I brought a Logitech Wireless Touch Keyboard K400r and plugged it to my laptop, OS is Ubuntu 14.04. It worked just out of the box. However the problem I noticed that its trackpad is very slow and I wanted to change its settings. Setpoint software which Logitech provides to customize keyboard option doesn't have a linux distribution. The only option which I find for Ubuntu was Solaar app. Though it has some options, but do not include trackpad settings. Is there any workaround of trackpad settings available for this Logitech wireless keyboard running on Ubuntu? Basically I am looking for Logitech Setpoint alternative in Ubuntu.

Update --

After searching a lot, I found hidpoint which seems to be not active anymore.

  • Solaar is the unofficial SetPoint alternative for Linux, can't you control cursor speed through the normal mouse settings? – Lekensteyn Apr 12 '15 at 8:43
  • The default keyboard settings is only controlling laptop's inbuilt keyboard. No option to control Logitech's wireless one. I understand that Solaar is not official. I tried searching something related to Logitech alternative software for wireless mouse keyboard. But no luck. For windows Logitech provides a software Setpoint to control such thing. Bad part is that Logitech do not provide Setpoint's linux verion – Kinjal Apr 12 '15 at 8:52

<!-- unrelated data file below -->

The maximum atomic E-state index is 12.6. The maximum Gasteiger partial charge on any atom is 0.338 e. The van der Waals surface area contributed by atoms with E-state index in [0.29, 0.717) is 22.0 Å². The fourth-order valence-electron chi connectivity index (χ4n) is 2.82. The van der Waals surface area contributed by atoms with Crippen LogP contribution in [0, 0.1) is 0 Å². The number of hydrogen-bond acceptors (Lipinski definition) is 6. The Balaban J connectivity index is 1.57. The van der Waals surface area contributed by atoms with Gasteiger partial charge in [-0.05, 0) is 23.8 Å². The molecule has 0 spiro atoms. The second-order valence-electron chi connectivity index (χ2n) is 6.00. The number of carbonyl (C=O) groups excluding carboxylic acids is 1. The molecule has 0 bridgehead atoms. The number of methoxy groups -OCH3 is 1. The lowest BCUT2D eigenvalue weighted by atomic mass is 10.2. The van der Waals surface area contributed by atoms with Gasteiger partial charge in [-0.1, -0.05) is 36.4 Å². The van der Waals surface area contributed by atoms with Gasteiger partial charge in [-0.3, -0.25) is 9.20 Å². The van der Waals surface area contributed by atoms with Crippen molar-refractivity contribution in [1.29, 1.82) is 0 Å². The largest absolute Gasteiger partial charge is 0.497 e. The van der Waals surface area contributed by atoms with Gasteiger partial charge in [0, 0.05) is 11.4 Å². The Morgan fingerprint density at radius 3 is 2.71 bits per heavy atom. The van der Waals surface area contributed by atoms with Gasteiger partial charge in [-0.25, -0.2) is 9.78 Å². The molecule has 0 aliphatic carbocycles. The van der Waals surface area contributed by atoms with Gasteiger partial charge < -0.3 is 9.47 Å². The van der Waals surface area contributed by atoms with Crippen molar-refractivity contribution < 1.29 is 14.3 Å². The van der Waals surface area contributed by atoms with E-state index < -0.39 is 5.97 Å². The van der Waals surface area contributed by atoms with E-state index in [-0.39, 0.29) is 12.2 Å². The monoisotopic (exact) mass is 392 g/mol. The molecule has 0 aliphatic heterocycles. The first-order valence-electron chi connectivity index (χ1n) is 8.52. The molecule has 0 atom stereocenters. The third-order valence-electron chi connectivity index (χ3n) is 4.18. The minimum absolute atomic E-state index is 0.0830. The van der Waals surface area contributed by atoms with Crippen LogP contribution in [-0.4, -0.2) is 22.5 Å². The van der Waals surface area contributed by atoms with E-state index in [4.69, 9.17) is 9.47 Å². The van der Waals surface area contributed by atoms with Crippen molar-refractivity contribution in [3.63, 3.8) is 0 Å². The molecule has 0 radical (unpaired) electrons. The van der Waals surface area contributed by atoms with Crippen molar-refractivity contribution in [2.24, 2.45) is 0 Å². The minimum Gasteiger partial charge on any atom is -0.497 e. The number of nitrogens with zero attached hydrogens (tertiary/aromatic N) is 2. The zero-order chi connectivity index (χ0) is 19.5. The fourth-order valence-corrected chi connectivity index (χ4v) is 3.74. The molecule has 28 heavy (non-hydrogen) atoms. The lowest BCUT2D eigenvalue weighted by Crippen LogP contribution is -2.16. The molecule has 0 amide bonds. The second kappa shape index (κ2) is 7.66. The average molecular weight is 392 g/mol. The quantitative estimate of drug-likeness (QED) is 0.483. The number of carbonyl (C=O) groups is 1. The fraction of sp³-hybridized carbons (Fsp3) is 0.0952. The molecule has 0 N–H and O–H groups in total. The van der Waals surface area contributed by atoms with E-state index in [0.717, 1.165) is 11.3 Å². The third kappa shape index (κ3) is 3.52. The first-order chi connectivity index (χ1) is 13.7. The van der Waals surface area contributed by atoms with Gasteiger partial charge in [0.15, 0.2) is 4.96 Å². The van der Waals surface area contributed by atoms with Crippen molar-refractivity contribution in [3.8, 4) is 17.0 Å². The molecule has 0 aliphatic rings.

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    The trackpad is treated as mouse device, so you should look at the pointer settings, not the keyboard one. The hardware reports very fine changes, but software (probably libinput / xf86-input-evdev) should interpret it. The pointer settings should allow you to control those properties and is exposed via a standard API, but the graphical user interface to control it varies between desktop environments. – Lekensteyn Apr 12 '15 at 10:34

I got to this page as I was trying to find a way to keep function keys as normal (and not their K400/r special functions which works in windows). Finally found it in Solaar, which has a "Swap Fx function" which should be turned to OFF

enter image description here

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Forget Solaar, you can do it natively (I'm on Xubuntu Core 18.04, but this apparently worked on Ubuntu 9.10 already). I have a Logitech K400 Pro which I transformed from a piece of junk into a working piece of junk w/

$ xinput

take note of the id of the pointer, not keyboard of your K400. Suppose it's 10, then

$ xinput --list-props 10

note interesting lines:

Coordinate Transformation Matrix (145): 1.000000, 0.000000, 0.000000, 0.000000, 1.000000, 0.000000, 0.000000, 0.000000, 1.000000
libinput Accel Speed (289): 0.000000
libinput Accel Speed Default (290): 0.000000
libinput Accel Profiles Available (291):    1, 1
libinput Accel Profile Enabled (292):   1, 0

increase sensitivity:

$ xinput --set-prop 10 289 1
$ xinput --set-prop 10 292 0 0
$ xinput --set-prop 10 145 2 0 0 0 4 0 0 0 2
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